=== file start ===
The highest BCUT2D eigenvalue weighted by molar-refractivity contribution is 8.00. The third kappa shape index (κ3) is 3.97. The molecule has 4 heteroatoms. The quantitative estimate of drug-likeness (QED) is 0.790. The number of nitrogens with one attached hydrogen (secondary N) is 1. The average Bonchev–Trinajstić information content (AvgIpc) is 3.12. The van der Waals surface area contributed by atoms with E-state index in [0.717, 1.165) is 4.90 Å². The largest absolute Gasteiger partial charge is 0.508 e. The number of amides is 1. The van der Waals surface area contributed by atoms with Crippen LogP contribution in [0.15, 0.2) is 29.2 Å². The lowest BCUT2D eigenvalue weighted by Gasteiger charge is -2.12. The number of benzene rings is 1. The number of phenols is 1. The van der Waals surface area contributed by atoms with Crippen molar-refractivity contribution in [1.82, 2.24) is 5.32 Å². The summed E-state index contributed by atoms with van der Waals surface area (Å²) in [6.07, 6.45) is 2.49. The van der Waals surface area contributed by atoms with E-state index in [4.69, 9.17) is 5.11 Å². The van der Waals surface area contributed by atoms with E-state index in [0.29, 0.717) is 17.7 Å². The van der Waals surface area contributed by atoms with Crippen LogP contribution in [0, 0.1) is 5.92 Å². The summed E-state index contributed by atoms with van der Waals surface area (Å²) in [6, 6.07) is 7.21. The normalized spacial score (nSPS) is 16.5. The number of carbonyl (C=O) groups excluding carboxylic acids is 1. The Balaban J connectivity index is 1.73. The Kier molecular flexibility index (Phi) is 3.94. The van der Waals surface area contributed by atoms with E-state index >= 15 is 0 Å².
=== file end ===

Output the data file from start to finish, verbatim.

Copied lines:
The highest BCUT2D eigenvalue weighted by molar-refractivity contribution is 8.00. The third kappa shape index (κ3) is 3.97. The molecule has 4 heteroatoms. The quantitative estimate of drug-likeness (QED) is 0.790. The number of nitrogens with one attached hydrogen (secondary N) is 1. The average Bonchev–Trinajstić information content (AvgIpc) is 3.12. The van der Waals surface area contributed by atoms with E-state index in [0.717, 1.165) is 4.90 Å². The largest absolute Gasteiger partial charge is 0.508 e. The number of amides is 1. The van der Waals surface area contributed by atoms with Crippen LogP contribution in [0.15, 0.2) is 29.2 Å². The lowest BCUT2D eigenvalue weighted by Gasteiger charge is -2.12. The number of benzene rings is 1. The number of phenols is 1. The van der Waals surface area contributed by atoms with Crippen molar-refractivity contribution in [1.82, 2.24) is 5.32 Å². The summed E-state index contributed by atoms with van der Waals surface area (Å²) in [6.07, 6.45) is 2.49. The van der Waals surface area contributed by atoms with E-state index in [4.69, 9.17) is 5.11 Å². The van der Waals surface area contributed by atoms with E-state index in [0.29, 0.717) is 17.7 Å². The van der Waals surface area contributed by atoms with Crippen LogP contribution in [0, 0.1) is 5.92 Å². The summed E-state index contributed by atoms with van der Waals surface area (Å²) in [6, 6.07) is 7.21. The normalized spacial score (nSPS) is 16.5. The number of carbonyl (C=O) groups excluding carboxylic acids is 1. The Balaban J connectivity index is 1.73. The Kier molecular flexibility index (Phi) is 3.94. The van der Waals surface area contributed by atoms with E-state index >= 15 is 0 Å².